Department of Labor’s Final Fiduciary Rule Exemption – What’s Different Between the Proposal and the Final Exemption?

The Department of Labor announced its long-awaited final class exemption from certain prohibited transaction under the Employee Retirement Income Security Act of 1974, as
amended (the Act

Putting aside whether the Biden administration will freeze and repeal this exemption, this post is designed to address the differences between the proposal and the final exemption. The final exemption appears to be nearly identical to the proposal, with the following three major differences.

First, the final exemption includes a new disclosure requirement, which was not contemplated by the proposal. The exemption requires the following of a Financial Institution:

Prior to engaging in a rollover recommended pursuant to the exemption, the Financial Institution provides the documentation of specific reasons for the rollover recommendation, required by [the exemption], to the Retirement Investor.

Second, the policies and procedures requirement appears to have been softened.  The final exemption will require a Financial Institution relying on the exemption to maintain “policies and procedures [to] mitigate Conflicts of Interest to the extent that a reasonable person reviewing the policies and procedures and incentive practices as a whole would conclude that they do not create an incentive for a Financial Institution or Investment Professional to place their interests ahead of the interest of the Retirement Investor.” This creates a “reasonable person” standard for reviewing policies and procedures, whereas the proposed exemption would have required policies and procedures that were “prudently designed to avoid misalignment of the interests” between the Financial Institution and Investment Professional.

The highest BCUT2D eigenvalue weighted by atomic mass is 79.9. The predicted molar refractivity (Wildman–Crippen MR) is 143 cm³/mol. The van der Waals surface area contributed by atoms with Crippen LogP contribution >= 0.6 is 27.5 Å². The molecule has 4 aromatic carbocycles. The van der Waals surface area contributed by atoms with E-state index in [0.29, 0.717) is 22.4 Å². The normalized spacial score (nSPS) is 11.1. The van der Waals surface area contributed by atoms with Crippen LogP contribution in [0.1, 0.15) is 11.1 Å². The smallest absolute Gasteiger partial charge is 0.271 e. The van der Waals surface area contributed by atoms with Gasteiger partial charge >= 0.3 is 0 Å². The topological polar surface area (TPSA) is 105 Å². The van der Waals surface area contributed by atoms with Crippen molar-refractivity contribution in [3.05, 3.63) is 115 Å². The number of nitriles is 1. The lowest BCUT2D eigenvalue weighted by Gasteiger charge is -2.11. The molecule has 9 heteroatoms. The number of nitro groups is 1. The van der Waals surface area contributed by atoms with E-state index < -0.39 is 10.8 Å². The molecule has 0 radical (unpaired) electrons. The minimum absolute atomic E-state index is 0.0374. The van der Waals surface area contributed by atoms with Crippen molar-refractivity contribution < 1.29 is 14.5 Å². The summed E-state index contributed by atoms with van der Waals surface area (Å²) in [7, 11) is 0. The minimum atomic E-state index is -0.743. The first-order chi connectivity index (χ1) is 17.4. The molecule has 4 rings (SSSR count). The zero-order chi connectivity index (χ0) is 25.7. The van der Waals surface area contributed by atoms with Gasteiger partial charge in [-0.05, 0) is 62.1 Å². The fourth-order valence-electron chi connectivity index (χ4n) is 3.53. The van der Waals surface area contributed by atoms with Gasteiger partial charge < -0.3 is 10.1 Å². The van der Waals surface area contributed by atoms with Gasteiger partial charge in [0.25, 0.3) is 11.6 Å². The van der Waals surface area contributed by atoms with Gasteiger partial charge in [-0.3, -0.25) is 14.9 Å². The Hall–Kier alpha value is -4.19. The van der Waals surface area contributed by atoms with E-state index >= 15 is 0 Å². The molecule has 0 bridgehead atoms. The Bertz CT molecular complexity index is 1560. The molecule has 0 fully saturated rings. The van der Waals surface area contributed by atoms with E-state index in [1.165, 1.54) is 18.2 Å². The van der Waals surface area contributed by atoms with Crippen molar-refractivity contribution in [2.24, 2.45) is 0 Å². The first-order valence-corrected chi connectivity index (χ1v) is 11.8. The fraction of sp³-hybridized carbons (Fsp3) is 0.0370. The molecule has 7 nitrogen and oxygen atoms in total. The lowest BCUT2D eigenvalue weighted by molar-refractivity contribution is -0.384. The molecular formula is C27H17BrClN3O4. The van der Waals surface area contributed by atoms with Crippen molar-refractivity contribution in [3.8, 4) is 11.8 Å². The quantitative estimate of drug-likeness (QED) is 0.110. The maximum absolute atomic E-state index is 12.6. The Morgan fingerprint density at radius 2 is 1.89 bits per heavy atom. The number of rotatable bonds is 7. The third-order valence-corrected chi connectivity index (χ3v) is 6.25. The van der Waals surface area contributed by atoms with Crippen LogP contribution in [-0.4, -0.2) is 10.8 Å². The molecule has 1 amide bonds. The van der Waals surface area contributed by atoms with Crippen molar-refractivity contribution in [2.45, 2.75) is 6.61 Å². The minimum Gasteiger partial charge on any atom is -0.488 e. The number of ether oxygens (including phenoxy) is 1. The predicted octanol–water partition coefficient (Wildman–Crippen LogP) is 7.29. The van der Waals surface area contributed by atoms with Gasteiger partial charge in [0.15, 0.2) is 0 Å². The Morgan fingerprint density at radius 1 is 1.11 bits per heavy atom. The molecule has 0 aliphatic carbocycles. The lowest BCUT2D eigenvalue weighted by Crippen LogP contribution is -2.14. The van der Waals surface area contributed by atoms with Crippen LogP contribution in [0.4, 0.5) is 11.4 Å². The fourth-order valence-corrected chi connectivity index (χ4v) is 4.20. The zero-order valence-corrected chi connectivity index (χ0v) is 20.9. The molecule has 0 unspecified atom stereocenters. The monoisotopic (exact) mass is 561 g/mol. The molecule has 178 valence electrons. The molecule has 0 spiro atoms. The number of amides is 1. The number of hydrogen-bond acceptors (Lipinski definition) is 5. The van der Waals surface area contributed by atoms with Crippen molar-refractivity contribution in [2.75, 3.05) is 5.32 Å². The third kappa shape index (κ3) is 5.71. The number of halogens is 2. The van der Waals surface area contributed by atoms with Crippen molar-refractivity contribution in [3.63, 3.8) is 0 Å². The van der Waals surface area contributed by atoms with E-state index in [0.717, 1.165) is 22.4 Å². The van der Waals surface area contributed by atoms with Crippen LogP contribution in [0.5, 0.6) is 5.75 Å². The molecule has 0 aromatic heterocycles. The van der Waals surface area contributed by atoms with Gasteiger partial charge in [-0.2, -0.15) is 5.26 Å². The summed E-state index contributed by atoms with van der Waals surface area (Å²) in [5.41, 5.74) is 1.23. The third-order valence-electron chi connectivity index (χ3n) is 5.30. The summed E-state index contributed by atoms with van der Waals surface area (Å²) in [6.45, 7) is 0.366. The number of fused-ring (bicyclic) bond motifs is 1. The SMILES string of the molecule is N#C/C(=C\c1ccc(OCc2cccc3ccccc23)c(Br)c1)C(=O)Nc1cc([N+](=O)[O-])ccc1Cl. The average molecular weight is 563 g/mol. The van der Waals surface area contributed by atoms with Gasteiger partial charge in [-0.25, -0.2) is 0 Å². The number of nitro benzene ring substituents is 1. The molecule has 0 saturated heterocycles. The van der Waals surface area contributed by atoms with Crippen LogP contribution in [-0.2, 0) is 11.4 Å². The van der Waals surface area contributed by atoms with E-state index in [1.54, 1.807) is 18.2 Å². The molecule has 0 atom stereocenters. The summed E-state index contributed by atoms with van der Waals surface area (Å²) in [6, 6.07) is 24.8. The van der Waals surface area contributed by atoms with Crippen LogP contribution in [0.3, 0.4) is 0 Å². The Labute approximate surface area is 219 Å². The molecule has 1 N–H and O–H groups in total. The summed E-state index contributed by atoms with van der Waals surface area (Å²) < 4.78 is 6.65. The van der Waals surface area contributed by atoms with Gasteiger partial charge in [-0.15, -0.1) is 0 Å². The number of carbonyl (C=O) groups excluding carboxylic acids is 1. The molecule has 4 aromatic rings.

Lastly, the final exemption contains a self-correction process for any inadvertent non-compliance. The final exemption states:

A non-exempt prohibited transaction will not occur due to a violation of the exemption’s conditions with respect to a transaction, provided:

(1) Either the violation did not result in investment losses to the Retirement Investor or the Financial Institution made the Retirement Investor whole for any resulting losses;

(2) The Financial Institution corrects the violation and notifies the Department of Labor of the violation and the correction via email to within 30 days of correction;

(3) The correction occurs no later than 90 days after the Financial Institution learned of the violation or reasonably should have learned of the violation; and

(4) The Financial Institution notifies the person(s) responsible for conducting the retrospective review during the applicable review cycle and the violation and correction is specifically set forth in the written report of the retrospective review required under subsection II(d)(2).

Leave a Reply